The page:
Tuesday, 5 July 2016

One Summer In Venice by Nicky Pellegrino

'This isn't a mid-life crisis OK? For a start I'm not old enough yet to have one of those. I'm calling it a happiness project. I've stolen an entire summer from my life and by the time it's over I plan to leave this place with a list in my hand. The ten things that make me happy, that's all I want to know. How difficult can it be? They may be small things - a perfect cup of coffee, a day without rain - or bigger ones. It's still the beginning so how can I know?'
Addolorata Martinelli knows she should be happy. She has everything she thought she wanted - her own business, a husband, a child. So why does she feel as if something is missing? Then, when her restaurant, Little Italy, is slated by a reviewer, she realises that she's lost the one thing she thought she could always count on, her love of food.
So Addolorata heads to Venice for a summer alone, aiming to find the ten things that make her happy. Once she's found them, she'll construct a new life around her ten things, but will they include her life in London? 

One Summer in Venice by Nicky Pellegrino was published by Orion in paperback on 21 April 2016.

I have read four of Nicky Pellegrino's previous novels, they've become something of a holiday tradition for me.  I read this one whilst sitting in the sun on Corfu - the perfect location, even if it's not Italy!

This author always seems to fill her stories with wonderful locations and fabulous food, and One Summer in Venice is full of both, the fabulous Venetian setting combined with flavourful and mouth-watering descriptions of exquisite Italian food makes this book a winner for me!

Addolorata (or Dolly, as she's known as), has a seemingly wonderful life, with her handsome husband  Eden and her pretty daughter. She runs her family's restaurant Little Italy which was established by her father, and always successful. But the cracks are there, Dolly is tired. Her relationship with Eden has become strained since he was injured and unable to work, her daughter Katia shouts a lot and the day that esteemed and well-known food critic Guy Rochester visits Little Italy, and the resulting piece in his column really could finish her off. She's unhappy, she wants to be happy, but she's not sure what will make her happy.

Although she resists at first, Dolly accepts her sister's offer of a holiday in Venice. She decides that it's a real chance for her to look at her life, at what makes her happy, and to make changes. Dolly is entranced by Venice, by the food, the sights, the sounds and the people. It is one person in particular who really fascinates her. Her elderly neighbour Coco; flamboyant, dressed in many colours and expressing herself in dance. Coco and Dolly become closer, and Dolly falls into the world of dance, learning to Tango, and food .... the week passes, and Dolly doesn't return home. She decides to stay longer, she's finding out things about herself that surprise her and shock her, and she's also enjoying herself. She's Dolly, just Dolly whilst she's in Venice, with no responsibilities or worries.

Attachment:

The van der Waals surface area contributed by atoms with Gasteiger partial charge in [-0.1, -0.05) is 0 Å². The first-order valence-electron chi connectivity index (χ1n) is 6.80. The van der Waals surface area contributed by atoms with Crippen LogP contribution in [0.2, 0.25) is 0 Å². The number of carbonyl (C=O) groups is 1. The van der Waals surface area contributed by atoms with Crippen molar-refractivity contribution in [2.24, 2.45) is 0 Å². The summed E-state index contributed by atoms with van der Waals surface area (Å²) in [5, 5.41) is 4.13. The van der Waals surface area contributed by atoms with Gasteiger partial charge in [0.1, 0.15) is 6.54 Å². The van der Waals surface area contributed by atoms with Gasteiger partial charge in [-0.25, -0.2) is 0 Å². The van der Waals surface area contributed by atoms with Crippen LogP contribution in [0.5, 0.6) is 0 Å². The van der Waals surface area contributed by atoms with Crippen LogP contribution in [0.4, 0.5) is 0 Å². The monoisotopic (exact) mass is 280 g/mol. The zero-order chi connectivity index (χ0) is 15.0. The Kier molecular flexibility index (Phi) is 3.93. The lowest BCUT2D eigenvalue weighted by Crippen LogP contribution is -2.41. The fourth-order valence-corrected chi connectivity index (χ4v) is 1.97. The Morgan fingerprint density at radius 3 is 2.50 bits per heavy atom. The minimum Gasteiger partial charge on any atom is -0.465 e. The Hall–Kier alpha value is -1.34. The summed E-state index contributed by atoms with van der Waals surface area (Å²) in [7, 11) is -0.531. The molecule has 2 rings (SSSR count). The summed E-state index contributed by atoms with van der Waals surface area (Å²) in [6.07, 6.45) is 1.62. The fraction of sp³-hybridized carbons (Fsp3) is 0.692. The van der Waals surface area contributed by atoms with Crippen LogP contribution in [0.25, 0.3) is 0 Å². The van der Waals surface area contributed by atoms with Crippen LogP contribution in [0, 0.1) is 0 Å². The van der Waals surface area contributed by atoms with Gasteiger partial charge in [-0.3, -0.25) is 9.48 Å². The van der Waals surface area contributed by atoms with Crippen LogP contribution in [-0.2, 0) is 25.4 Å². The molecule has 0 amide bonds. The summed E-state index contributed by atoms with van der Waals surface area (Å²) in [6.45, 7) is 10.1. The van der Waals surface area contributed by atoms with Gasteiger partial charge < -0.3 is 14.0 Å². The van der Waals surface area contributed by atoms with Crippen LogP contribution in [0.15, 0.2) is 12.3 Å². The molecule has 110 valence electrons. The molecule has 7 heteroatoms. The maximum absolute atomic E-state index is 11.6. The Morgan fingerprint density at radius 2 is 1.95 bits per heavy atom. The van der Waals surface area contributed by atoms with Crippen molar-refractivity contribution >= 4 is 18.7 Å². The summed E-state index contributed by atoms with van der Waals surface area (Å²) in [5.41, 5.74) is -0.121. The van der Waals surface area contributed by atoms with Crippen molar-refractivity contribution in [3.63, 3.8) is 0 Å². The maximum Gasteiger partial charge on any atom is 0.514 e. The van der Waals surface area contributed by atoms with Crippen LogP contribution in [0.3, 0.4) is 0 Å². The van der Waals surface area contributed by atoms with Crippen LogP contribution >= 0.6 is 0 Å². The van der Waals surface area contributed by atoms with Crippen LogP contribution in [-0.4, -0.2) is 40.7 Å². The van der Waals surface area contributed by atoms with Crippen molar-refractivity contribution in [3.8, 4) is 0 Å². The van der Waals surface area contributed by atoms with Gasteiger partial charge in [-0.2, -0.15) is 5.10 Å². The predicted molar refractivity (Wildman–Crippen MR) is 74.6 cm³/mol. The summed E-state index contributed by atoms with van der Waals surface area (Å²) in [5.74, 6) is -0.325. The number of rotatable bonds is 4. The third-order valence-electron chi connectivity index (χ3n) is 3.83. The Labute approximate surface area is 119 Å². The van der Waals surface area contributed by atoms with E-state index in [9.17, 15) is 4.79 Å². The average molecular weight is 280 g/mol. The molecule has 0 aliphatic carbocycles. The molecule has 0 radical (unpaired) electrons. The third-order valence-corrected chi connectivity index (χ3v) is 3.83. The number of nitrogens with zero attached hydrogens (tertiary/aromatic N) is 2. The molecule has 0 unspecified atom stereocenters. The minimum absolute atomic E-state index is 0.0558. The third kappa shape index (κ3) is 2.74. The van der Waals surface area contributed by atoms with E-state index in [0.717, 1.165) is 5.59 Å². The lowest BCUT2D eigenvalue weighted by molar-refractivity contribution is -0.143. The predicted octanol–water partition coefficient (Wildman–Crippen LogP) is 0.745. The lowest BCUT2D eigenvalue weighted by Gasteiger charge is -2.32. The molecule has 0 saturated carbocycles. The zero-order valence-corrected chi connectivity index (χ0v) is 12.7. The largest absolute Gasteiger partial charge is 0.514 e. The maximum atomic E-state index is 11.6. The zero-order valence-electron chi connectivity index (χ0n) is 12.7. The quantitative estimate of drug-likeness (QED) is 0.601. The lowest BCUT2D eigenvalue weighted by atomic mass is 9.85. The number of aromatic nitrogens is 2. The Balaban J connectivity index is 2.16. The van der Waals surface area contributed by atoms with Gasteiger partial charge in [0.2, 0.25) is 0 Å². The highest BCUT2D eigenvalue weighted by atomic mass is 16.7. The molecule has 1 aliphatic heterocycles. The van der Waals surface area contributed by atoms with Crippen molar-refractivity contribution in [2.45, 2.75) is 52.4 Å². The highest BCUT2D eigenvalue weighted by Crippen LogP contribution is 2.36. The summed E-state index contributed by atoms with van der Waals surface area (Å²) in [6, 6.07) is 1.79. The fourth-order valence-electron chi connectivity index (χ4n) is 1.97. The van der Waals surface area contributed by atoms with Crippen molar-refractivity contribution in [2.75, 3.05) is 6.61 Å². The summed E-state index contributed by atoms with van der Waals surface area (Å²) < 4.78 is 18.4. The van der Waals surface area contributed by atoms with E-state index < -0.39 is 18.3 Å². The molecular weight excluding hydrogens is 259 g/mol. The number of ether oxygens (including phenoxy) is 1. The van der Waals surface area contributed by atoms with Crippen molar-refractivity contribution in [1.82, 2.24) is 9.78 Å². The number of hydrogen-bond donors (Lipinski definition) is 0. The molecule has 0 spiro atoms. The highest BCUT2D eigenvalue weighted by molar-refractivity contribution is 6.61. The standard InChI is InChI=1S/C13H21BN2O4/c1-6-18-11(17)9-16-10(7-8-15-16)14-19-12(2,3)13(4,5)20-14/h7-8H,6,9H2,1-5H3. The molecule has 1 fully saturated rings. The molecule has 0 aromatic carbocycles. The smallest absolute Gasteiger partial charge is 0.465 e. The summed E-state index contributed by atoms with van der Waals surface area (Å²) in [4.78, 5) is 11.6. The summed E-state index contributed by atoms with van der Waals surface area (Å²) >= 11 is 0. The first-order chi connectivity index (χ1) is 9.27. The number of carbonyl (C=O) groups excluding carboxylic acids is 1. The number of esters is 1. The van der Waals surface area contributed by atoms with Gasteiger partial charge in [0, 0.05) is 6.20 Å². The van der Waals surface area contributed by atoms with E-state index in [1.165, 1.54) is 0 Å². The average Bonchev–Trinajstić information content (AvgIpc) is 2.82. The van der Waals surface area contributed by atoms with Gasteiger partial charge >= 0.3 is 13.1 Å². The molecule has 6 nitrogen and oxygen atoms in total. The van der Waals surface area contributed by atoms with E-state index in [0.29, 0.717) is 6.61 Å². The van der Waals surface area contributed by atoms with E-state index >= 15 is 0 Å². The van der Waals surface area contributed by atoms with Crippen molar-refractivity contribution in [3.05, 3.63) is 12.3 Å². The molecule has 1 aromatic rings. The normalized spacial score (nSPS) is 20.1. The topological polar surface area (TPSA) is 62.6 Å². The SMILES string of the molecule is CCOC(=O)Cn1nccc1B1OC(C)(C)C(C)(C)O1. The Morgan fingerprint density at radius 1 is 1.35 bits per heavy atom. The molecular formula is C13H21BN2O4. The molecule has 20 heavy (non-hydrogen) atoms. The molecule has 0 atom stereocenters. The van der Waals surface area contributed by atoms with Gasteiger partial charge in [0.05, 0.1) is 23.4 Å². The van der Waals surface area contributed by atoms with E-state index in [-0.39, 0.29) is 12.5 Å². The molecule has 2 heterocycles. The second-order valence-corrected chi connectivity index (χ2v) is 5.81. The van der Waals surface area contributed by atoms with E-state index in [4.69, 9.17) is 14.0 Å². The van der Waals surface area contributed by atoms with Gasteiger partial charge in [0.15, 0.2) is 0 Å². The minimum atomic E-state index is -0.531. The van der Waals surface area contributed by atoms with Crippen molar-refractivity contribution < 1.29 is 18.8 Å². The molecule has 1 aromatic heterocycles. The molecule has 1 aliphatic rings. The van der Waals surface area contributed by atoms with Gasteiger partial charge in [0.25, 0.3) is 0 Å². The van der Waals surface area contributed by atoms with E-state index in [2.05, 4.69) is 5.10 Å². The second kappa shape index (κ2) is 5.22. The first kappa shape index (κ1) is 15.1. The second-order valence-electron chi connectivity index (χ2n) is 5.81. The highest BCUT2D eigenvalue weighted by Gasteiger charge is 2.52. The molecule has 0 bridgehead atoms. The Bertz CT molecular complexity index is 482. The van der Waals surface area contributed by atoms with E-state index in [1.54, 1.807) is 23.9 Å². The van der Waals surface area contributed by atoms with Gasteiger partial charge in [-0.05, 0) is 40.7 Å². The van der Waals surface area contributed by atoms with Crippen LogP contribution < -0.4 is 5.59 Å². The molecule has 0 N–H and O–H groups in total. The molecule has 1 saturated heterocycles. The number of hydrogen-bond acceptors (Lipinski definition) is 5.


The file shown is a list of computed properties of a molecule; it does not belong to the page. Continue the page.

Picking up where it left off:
Nicky Pellegrino writes with such authenticity, drawing on her own life to recreate the beauty of the Venetian streets, and the intricacies of Italian family life. I felt as though I were walking the streets alongside Dolly, as though I too were tasting the lovingly prepared food, and if though I were dancing the Tango under the stars of the Italian sky.

This is a story of friendship, of love, family and self discovery. Once more Nicky Pellegrino has delivered a delightful and absorbing read. Her fans will adore it.

My thanks to the publisher who sent my copy of One Summer in Venice for review.

Nicky Pellegrino was born in Liverpool but spent childhood summers staying with her family in southern Italy.  A shy, tall, gingery child she never really fitted in with her exuberant Italian cousins and had a tendency to stay quiet and observe things.
When Nicky started writing fiction it was her memories of those summers in Italy that came flooding back and flavoured her stories: the passions, the feuds but most of all the food.
Nicky now lives in Auckland, New Zealand with her husband Carne (and yes, she does find it slightly odd being married to a man whose name means 'meat' in Italian), two dogs and two horses.
She works as a freelance journalist, has a column in the Listener, and her novels are distributed in the UK, Australia and New Zealand, and have been translated into 12 languages.
She loves cooking for friends, drinking red wine, walking on New Zealand's amazing beaches, riding her horse through the forest and lying in bed reading other people's novels.

For more information about Nicky, and her other novels, visit www.nickypellegrino.com
Follow her on Twitter @nickypellegrino


1 comment:

  1. I really enjoyed this one. I was just "there" in Venice as the story unfolds... Milonga, Ombra and Cicchetti....